Satoshi Kon makes films which happen to be animated. He stands out from the rest of the pack with his choice of subject matter, the depth of his films and his ability to tell a story in a very interesting way. He also uses films to make social commentary.
I may not like all of his work but I appreciate the man’s talent.
This native of Hokkaido, Japan is the director of “Perfect Blue”, “Tokyo Godfathers” and “Millennium Actress.” He also directed “Paranoia Agent”, a television series that aired on Cartoon Network. I wasn’t too wowed with the ending and the explanation offered in “Paranoia Agent” plus I guessed who the killer was midway through “Perfect Blue.” But “Millennium Actress” and “Tokyo Godfathers” are among my personal favorites.
“Perfect Blue” is about Mima Kirigoe who decides to leave her J-pop idol image behind and become a serious actress. Along the way, she becomes the target of someone who does not approve of her new image. People around her start getting killed, a man stalks her and someone posing as “Mima” writes an online diary.
I thought this film was more or less a murder mystery set in the world of Japanese entertainment. I didn’t think it was that exceptional but I liked the way the characters actually look like real people and was intrigued with the whole idol-making process. I gave the mystery plot a B.
In “Tokyo Godfathers”, Kon tells the tale of three homeless people – Gin the drunk, Hana the former drag queen and Miyuki the teenage runaway – who find a baby in the trash during Christmas Eve. The film details their search to find the child’s parents and reveals the reasons why these unlikely godfathers became denizens of the streets. I think this is Kon’s most accessible work. The main characters are good, decent people despite their flaws and they really care for each other. The humor can be broad in some scenes. But the film also takes a jab at the way Japanese society views and treats the homeless.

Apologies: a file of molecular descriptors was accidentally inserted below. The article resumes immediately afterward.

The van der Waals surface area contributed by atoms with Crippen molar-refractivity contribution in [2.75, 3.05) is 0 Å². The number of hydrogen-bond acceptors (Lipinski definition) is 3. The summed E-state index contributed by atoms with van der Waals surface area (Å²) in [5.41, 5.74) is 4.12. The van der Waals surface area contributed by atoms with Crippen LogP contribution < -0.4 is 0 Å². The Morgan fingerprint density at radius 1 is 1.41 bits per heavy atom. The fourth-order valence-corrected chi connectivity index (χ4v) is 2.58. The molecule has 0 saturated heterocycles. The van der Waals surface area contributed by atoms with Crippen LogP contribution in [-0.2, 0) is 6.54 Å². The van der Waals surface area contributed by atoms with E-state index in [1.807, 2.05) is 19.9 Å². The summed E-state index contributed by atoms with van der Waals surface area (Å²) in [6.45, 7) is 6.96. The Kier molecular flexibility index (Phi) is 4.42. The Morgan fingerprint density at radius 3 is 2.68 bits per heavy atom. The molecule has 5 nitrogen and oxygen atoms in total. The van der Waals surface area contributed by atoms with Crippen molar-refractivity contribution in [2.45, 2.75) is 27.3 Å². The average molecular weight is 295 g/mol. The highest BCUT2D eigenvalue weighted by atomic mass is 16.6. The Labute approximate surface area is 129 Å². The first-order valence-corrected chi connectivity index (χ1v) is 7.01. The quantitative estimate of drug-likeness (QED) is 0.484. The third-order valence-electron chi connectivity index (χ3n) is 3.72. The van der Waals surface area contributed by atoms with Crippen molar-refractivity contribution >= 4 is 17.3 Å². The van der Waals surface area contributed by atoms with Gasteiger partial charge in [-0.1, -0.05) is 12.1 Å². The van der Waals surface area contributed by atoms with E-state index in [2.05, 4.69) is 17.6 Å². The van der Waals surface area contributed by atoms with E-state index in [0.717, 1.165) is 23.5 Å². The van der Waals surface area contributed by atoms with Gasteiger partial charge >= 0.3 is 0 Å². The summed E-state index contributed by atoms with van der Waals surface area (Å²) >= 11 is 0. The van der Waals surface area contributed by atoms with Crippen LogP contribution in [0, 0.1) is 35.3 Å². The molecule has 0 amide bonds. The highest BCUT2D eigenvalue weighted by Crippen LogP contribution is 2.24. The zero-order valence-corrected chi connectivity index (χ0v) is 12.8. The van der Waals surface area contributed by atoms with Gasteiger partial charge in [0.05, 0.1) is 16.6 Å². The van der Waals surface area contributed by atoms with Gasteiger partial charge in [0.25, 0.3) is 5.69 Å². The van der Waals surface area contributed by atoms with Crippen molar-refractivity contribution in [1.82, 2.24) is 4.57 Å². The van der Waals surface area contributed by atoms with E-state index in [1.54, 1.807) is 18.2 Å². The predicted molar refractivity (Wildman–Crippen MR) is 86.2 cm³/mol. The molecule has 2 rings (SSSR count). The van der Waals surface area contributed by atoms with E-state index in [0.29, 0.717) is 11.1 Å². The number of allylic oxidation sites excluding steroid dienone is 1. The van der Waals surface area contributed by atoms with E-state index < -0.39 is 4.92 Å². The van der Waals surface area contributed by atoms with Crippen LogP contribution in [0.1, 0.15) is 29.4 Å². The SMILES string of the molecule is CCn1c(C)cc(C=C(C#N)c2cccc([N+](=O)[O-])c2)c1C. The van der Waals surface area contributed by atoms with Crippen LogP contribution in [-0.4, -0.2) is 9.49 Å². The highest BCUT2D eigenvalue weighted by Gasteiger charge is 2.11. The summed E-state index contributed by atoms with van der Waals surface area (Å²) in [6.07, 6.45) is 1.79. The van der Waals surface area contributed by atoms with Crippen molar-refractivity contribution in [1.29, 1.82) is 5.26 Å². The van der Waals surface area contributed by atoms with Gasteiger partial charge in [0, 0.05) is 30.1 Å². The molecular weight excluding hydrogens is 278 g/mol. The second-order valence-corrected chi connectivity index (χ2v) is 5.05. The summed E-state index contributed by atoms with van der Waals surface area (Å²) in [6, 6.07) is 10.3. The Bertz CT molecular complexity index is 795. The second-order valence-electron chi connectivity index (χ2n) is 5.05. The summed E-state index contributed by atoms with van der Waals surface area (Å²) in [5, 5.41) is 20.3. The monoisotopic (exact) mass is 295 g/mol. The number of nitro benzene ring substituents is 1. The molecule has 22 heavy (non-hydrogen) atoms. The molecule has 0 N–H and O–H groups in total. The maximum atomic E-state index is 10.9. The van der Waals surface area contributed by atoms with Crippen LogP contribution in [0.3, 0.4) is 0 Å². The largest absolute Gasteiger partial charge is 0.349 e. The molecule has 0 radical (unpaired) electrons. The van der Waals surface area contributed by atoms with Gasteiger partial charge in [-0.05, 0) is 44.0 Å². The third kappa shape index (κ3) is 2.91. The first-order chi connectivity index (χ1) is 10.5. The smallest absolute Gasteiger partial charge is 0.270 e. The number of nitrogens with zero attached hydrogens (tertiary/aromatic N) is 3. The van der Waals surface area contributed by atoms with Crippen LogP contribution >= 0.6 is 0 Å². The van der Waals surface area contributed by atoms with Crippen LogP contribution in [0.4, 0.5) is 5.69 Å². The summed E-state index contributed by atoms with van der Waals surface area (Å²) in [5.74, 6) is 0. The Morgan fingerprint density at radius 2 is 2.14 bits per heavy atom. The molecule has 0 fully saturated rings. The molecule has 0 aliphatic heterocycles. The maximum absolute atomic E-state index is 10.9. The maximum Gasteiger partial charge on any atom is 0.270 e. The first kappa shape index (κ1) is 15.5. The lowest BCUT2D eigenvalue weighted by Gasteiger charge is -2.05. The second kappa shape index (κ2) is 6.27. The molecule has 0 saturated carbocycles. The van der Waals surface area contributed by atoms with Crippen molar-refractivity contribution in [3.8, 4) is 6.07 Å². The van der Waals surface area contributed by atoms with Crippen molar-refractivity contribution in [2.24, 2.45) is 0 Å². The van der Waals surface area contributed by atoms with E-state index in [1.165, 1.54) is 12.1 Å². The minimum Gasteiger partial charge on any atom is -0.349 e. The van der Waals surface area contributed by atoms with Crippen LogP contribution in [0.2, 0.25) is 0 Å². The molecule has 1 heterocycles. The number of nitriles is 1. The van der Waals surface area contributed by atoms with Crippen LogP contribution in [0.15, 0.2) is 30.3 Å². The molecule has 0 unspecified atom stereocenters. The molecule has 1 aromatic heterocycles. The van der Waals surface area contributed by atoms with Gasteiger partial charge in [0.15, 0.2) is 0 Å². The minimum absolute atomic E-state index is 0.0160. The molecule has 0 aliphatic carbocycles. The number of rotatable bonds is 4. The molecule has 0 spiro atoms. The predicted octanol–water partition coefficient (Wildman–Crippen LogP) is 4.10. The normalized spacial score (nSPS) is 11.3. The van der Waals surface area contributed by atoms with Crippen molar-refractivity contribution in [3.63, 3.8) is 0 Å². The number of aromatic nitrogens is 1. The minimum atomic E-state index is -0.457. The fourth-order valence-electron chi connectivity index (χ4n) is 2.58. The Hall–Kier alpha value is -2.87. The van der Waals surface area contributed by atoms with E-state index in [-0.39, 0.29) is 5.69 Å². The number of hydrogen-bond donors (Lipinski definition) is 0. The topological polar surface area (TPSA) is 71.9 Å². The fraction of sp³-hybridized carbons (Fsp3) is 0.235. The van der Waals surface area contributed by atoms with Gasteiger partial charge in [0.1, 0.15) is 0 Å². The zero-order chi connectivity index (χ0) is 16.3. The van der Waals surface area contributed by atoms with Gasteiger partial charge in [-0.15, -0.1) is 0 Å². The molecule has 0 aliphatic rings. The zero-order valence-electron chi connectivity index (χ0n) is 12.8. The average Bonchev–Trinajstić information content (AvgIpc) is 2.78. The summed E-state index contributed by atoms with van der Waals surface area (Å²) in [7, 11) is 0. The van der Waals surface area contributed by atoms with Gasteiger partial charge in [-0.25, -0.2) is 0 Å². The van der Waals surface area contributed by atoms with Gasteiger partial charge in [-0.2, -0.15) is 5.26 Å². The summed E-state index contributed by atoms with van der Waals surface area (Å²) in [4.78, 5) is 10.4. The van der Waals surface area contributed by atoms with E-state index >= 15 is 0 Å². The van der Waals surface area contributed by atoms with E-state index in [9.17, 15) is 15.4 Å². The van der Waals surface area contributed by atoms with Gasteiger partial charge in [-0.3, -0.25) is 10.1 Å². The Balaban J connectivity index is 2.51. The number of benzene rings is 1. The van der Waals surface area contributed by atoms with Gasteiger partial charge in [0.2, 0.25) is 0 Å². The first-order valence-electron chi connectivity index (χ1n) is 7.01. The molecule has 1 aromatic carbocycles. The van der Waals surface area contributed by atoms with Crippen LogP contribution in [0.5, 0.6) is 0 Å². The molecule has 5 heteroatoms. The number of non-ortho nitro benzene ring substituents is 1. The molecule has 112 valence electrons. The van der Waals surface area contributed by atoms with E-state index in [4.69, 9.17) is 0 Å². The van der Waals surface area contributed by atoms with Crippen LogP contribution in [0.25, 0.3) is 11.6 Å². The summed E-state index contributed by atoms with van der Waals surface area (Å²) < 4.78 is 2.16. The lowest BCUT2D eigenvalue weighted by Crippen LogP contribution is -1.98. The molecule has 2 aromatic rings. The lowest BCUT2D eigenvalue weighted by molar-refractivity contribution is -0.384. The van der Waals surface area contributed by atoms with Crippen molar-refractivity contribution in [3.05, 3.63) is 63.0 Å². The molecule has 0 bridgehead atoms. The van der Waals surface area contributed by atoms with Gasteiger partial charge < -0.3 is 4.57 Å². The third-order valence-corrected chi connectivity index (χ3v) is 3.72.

But it is “Millennium Actress” that touched me the most. To me, it’s about the search for a long lost love and also a loving tribute to Japanese films. Other folks might see it differently.
In “Millennium Actress”, director Tachibana manages to land an interview with Chiyoko Fujiwara, a famous actress long retired from the business. He wants to do a documentary on her. She tells him her story and literally takes him along on her memories. I’m not kidding. We see Chiyoko in various stages of her career and Tachibana invariably pops up dressed appropriately for the period. We later find out why he is such an admirer of Chiyoko.
I enjoyed this film because I can relate to Chiyoko’s search for someone she loved and lost. Sometimes, the search takes on more importance than the object of one’s affections who becomes an idealized image. Such a trek can end in heartbreak. I know so.
Kon’s next film is called, “Paprika” which is based on a novel by Yasutaka Tsutsui. I haven’t read the book and have only seen stills of the movie which is supposed to be more surreal than Kon’s previous works. Anime News Network reported that “Paprika” will be shown in certain U.S. cities and will be released on DVD too. I can’t wait.
I consider Satoshi Kon an artist who uses animation as the medium to express his creativity.